One of the interesting places to experience is the local wharf. There you will see hundreds of boats arriving continually bringing travelers and goods from up and down the coast to shop, trade or travel on their way to other locations. You can also catch a boat for a day trip to Rama Cay and pay a visit to a tribe of people full of life. The Rama’s are known as the best mariners on the coast. Maybe they will show you some tricks. For the true adventurer, you can spend the night in the newly built thatched roof hotel. As you walk around the Island, say hello to Brother Cleveland, pastor of the Moravian Church. Several times he rowed his dory from the Island to join me in some gospel meetings.
Moving around the city of Bluefields is smooth with plenty of reasonably priced taxies. Across from the Kings Park in the town center is a great place to buy piping hot homemade coconut bread. The owner took me in the kitchen for a grand tour and up close aromas of fresh baking bread. Down at the bay you can order one of my favorite dishes, rondon soup. This is a melody of secret ingredients slow cooked in coconut milk. It’s only available once a week. So don’t pass up a chance to sample some.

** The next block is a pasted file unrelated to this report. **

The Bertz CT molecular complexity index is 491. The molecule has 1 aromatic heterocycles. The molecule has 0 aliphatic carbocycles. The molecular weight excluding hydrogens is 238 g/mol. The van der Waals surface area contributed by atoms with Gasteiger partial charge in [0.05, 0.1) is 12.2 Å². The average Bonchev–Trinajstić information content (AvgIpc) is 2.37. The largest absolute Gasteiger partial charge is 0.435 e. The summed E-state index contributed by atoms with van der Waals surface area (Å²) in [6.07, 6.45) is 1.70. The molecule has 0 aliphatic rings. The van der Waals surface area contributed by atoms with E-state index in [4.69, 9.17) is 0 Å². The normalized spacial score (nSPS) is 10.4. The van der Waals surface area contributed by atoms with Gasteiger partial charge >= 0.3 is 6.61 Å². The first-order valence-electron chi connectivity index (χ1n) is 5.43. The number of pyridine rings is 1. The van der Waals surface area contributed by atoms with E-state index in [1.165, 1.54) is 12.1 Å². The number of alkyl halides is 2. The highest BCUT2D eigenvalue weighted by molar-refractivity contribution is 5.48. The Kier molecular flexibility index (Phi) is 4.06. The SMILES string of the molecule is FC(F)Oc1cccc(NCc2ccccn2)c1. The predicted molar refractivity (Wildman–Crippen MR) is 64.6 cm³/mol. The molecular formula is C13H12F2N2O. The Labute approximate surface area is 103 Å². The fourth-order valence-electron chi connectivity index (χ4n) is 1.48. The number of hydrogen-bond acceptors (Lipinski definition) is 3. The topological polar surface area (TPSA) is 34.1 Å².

Many of the local buildings have an island colonial architecture that adds to that old-world coastal charm. Even the nearby areas are intriguing with names such as Old Bank, Cotton Tree, Beholden, and Pearl Lagoon.
Bluefields is a photographer’s hideaway and an artist’s paradise, especially for you direct painting Plein air enthusiasts. Everywhere you turn you will find interesting subject matter. There are scenes available in Bluefields that you will not find anywhere else in the world. Art supplies are scarce so bring some extra and leave them with the local artists who will surely find you out.